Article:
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Joel R. Martin, Mark L. Latash and Vladimir M. Zatsiorsky

This study investigated the effects of modifying contact finger forces in one direction—normal or tangential—on the entire set of the contact forces, while statically holding an object. Subjects grasped a handle instrumented with finger force-moment sensors, maintained it at rest in the air, and then slowly: (1) increased the grasping force, (2) tried to spread fingers apart, and (3) tried to squeeze fingers together. Analysis was mostly performed at the virtual finger (VF) level (the VF is an imaginable finger that generates the same force and moment as the four fingers combined). For all three tasks there were statistically significant changes in the VF normal and tangential forces. For finger spreading/squeezing the tangential force neutral point was located between the index and middle fingers. We conclude that the internal forces are regulated as a whole, including adjustments in both normal and tangential force, instead of only a subset of forces (normal or tangential). The effects of such factors as EFFORT and TORQUE were additive; their interaction was not statistically significant, thus supporting the principle of superposition in human prehension.

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Sylvain Hanneton, Svetlana Dedobbeler, Thomas Hoellinger and Agnès Roby-Brami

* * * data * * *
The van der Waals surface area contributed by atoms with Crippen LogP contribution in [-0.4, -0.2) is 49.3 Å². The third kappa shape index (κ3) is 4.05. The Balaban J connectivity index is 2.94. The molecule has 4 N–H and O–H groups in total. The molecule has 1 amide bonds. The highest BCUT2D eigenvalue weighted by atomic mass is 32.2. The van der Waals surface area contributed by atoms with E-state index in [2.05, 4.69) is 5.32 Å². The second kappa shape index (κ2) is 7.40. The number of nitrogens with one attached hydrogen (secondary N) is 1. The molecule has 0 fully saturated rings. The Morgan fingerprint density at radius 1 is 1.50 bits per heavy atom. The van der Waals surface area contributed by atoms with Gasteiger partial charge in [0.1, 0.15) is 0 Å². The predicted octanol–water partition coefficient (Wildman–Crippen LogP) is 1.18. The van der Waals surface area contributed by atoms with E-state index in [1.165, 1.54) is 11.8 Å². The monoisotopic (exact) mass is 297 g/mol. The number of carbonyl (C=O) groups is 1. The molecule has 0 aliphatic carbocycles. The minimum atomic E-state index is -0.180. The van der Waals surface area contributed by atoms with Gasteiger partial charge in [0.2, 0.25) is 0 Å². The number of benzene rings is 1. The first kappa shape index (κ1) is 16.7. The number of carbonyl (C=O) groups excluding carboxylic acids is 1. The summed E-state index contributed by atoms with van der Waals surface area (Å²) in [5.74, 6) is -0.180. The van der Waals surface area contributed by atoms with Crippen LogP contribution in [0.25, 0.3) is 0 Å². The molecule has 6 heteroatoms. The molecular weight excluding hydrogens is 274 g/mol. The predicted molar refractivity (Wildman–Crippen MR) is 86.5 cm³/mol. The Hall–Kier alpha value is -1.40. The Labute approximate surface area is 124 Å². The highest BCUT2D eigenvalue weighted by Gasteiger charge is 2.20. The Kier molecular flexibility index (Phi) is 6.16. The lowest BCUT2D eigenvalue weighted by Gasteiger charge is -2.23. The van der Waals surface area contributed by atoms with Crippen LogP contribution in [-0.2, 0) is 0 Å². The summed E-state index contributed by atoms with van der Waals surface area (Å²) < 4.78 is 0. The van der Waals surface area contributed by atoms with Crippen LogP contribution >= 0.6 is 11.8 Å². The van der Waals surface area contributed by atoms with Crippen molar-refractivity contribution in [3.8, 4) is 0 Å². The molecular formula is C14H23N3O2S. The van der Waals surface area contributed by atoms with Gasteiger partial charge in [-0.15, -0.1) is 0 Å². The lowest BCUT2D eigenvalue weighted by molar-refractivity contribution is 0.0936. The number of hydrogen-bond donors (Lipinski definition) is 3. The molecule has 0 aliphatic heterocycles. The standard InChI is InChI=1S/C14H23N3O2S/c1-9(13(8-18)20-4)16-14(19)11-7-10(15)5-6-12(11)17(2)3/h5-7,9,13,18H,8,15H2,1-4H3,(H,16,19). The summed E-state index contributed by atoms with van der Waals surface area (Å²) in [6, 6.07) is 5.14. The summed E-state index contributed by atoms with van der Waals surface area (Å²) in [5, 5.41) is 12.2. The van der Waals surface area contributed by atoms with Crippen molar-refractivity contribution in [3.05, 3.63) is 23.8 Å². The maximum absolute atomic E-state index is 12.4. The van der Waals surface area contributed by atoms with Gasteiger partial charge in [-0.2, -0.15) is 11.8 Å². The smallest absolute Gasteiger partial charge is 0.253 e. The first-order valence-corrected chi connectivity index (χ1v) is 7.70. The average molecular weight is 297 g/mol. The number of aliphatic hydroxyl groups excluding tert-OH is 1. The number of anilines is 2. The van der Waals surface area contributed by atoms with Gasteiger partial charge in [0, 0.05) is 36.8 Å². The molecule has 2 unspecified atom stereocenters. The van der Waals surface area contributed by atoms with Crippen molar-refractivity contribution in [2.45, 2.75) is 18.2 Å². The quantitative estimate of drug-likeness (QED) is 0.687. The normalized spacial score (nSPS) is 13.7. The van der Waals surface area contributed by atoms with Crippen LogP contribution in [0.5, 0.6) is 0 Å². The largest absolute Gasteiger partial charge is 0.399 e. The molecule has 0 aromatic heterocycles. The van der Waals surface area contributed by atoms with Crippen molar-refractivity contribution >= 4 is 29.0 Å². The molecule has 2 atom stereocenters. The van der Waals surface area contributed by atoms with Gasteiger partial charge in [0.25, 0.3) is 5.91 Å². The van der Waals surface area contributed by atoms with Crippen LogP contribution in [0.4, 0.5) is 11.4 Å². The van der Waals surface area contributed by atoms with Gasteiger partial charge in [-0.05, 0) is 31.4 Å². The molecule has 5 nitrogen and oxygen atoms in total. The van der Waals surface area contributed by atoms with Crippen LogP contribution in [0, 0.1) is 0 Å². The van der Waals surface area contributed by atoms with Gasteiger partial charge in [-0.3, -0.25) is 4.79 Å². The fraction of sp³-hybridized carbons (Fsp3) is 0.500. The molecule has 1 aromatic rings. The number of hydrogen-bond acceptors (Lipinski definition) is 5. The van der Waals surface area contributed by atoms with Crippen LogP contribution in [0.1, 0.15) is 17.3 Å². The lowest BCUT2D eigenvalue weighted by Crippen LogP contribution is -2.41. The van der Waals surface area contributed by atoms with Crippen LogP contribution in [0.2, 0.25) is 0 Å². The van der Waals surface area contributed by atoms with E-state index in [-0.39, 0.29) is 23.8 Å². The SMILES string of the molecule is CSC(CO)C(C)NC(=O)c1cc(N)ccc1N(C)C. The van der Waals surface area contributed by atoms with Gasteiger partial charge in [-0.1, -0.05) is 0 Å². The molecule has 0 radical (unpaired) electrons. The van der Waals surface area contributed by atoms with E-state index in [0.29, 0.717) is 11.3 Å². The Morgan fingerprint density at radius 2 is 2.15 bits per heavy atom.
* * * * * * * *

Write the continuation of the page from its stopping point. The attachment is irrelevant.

The study proposes a rigid-body biomechanical model of the trunk and whole upper limb including scapula and the test of this model with a kinematic method using a six-dimensional (6-D) electromagnetic motion capture (mocap) device. Large unconstrained natural trunk-assisted reaching movements were recorded in 7 healthy subjects. The 3-D positions of anatomical landmarks were measured and then compared to their estimation given by the biomechanical chain fed with joint angles (the direct kinematics). Thus, the prediction errors was attributed to the different joints and to the different simplifications introduced in the model. Large (approx. 4 cm) end-point prediction errors at the level of the hand were reduced (to approx. 2 cm) if translations of the scapula were taken into account. As a whole, the 6-D mocap seems to give accurate results, except for pronosupination. The direct kinematic model could be used as a virtual mannequin for other applications, such as computer animation or clinical and ergonomical evaluations.